There's no holiday like the 4th. For fun-ness, this day flat-out rules. When it comes to celebrating it safely though, we'd like to remind Iowans there's a right way to use fireworks, and a wrong way. To keep it safe and fun, we'd like to share some helpful "rules" to help make sure your 4th rules. Check them out.
Each July 4th, thousands of people, most often children and teens, are injured while using consumer fireworks. We're talking devastating burns, eye injuries, loss of fingers and hands - even death. So, follow these simple rules and keep it safe and fun for everyone:
Always have an adult in charge of lighting fireworks.
Never give fireworks to small children. Even sparklers can burn people.
The person lighting the fireworks should not be drinking alcohol.
Always read the directions on a firework's label.
Set up your fireworks on a steady, flat surface.
Make sure there are no flammable materials near the "launch site."
Spectators should be 20 feet away from a fountain-style display, and 40 feet away from an aerial fireworks display.
Keep a bucket of water or garden hose handy.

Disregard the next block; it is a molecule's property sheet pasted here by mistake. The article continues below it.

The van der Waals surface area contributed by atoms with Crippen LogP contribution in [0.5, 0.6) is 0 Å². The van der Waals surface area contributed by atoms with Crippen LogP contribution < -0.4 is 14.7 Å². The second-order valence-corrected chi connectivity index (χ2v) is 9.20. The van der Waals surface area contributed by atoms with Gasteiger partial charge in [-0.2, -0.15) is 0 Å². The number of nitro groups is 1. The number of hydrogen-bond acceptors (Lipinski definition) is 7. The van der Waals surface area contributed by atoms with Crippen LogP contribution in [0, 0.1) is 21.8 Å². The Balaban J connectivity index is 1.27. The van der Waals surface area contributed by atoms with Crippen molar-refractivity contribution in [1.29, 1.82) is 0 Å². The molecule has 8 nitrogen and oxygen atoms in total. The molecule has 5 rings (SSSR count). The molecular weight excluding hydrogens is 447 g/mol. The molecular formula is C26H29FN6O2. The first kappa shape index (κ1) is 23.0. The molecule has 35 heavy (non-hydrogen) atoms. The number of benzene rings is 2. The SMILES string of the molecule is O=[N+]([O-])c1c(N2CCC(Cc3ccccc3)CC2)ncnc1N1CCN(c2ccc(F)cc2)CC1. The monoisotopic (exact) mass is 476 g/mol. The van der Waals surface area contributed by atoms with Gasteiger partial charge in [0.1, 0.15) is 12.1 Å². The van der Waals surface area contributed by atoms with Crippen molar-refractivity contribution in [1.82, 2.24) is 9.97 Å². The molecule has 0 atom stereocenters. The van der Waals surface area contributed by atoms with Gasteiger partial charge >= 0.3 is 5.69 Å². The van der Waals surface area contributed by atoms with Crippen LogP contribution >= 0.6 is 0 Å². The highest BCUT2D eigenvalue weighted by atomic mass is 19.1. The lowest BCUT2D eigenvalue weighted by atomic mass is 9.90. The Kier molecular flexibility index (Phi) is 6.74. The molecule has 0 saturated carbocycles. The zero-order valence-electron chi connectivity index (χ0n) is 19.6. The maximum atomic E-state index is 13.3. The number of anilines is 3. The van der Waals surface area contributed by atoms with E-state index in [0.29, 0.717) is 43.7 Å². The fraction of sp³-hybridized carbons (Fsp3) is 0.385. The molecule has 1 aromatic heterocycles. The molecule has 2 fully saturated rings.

Light only one firework at a time.
Don't try to relight "dud" fireworks.
Never throw or point a firework at a person.
Do not shoot fireworks from metal or glass containers.
Properly dispose of used fireworks by dousing them in water. Let them sit for 10 or 15 minutes to make sure flames are out.
Is it time to start loading up on fireworks? Not so fast. There are dangerous and illegal fireworks out there. The kind that can turn a fun night into a nightmare. We put together the rules below to give you the scoop on how to buy smart, be safe-and make your 4th rule.
Only buy legal consumer fireworks from a licensed store, stand or tent. They typically have brightly colored labels with the manufacturer's name, directions and warnings.
It is often a sign that a firework is not for consumer use if it is packaged in brown paper. Only purchase a device that is labeled as a consumer firework labeled with "UN0336" or "UN0337."
M-80s, M-100s, blockbusters, and quarterpounders aren't fireworks - they're illegal, federally-banned explosives that are dangerous.
Display fireworks are meant to be used in commercial shows, under the supervision of a trained pyrotechnician. They exceed the limits of explosive materials for consumers like you.